Automated Wildlife Radio Collar Tracking: Summer 2014 REU


Although wildlife radio collar tracking is common practice in wildlife research, VHF tracking has not changed much in the past half century.  It requires the researchers to go to the field on foot carrying a bulky directional antenna and listening to the received signals.  The process of tracking down the collared animals can take anywhere from minutes to hours, depending on the environment.  In some cases, it may even be prohibitive to attempt collar tracking, as the number of animals that can be tracked will be limited to the few which are easily accessible.  We’re working with the San Diego Zoo Institute for Conservation Research to test a technological solution to address this problem.

Our hexacopter aerial platform, equipped with the custom radio collar tracking payload

Our solution consists of an aerial platform that carries a custom radio receiver payload which can detect the radio collar signal.  By flying, we can avoid the challenges presented from navigating impassible terrain and cover a significantly larger area than would be possible on foot.  In addition, the receiver payload can scan for multiple radio collars at once, streamlining the process of tracking multiple animals.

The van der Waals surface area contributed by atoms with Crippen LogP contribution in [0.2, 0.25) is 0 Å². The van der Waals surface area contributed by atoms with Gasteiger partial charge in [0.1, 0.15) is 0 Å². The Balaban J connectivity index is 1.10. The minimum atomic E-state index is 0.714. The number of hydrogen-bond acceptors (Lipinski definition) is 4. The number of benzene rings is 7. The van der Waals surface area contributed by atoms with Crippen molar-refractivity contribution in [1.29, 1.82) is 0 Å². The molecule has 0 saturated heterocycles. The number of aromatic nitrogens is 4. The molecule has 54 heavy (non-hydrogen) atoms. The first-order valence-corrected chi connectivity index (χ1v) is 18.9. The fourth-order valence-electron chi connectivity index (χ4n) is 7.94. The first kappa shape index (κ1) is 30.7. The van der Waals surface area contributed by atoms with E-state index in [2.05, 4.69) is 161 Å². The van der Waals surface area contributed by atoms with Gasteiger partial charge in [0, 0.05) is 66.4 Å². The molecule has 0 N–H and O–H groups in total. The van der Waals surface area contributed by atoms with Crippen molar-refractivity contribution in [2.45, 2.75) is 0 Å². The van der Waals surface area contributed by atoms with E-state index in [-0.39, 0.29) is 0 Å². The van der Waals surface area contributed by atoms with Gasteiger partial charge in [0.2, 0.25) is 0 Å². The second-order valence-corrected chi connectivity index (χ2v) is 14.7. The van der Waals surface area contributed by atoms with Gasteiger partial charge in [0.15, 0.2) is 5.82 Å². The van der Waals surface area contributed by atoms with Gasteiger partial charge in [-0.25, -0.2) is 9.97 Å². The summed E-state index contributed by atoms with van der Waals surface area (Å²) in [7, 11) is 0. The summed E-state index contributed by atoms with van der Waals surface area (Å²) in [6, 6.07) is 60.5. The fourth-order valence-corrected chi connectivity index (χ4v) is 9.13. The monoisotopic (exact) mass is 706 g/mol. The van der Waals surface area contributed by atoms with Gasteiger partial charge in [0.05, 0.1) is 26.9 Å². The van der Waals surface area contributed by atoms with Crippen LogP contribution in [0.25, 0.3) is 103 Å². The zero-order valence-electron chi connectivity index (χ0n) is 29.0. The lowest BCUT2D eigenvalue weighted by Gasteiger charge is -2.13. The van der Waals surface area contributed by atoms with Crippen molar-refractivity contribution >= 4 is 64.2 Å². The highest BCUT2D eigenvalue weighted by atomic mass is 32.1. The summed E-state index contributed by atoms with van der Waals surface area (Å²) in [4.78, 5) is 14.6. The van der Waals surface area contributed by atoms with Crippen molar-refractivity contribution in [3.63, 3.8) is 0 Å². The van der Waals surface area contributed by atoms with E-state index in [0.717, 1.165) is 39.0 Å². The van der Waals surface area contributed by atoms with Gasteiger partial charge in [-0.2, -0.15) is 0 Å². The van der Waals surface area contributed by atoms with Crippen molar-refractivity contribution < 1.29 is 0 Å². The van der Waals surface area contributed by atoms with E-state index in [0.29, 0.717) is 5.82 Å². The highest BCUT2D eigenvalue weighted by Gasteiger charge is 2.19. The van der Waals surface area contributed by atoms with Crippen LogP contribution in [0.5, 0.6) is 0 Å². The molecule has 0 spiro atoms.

Flight testing at Warren Field


Flight testing at Lake Hodges

In order to develop our prototype and validate our implementation, we conducted extensive testing of our system, flight testing in both a sports field as well as a more natural setting.  The figure below shows the results of one of our tests.  In this test, we placed 3 radio collars in different configurations to determine the effect on our tracking system.  One was placed in a tree, another was buried under a pile of rocks, and the last one was up on a hill.  Ground truth data was taken with a smartphone GPS to record the actual location of the collar, represented by the large circles.  The positions measured by our system are represented by the smaller circles, and show the results of 3 runs to demonstrate repeatability.  From our testing, we have determined the error bound of our localization to be within 30 meters.

From the testing done in the summer on our prototype, we have demonstrated the feasibility of our approach for localizing wildlife radio collars.  Looking forward, we strive to improve accuracy and expand to longer ranges by moving our payload from a copter to a fixed wing craft.

We would like to thank our collaborators at the Dr. Stesha Pasachnik and Dr. Mathias Tobler for their support, insight, and advice, which was crucial to keep the project on track, as well as Ranger Bryan from the San Dieguito River Valley Conservancy for letting us test at Lake Hodges.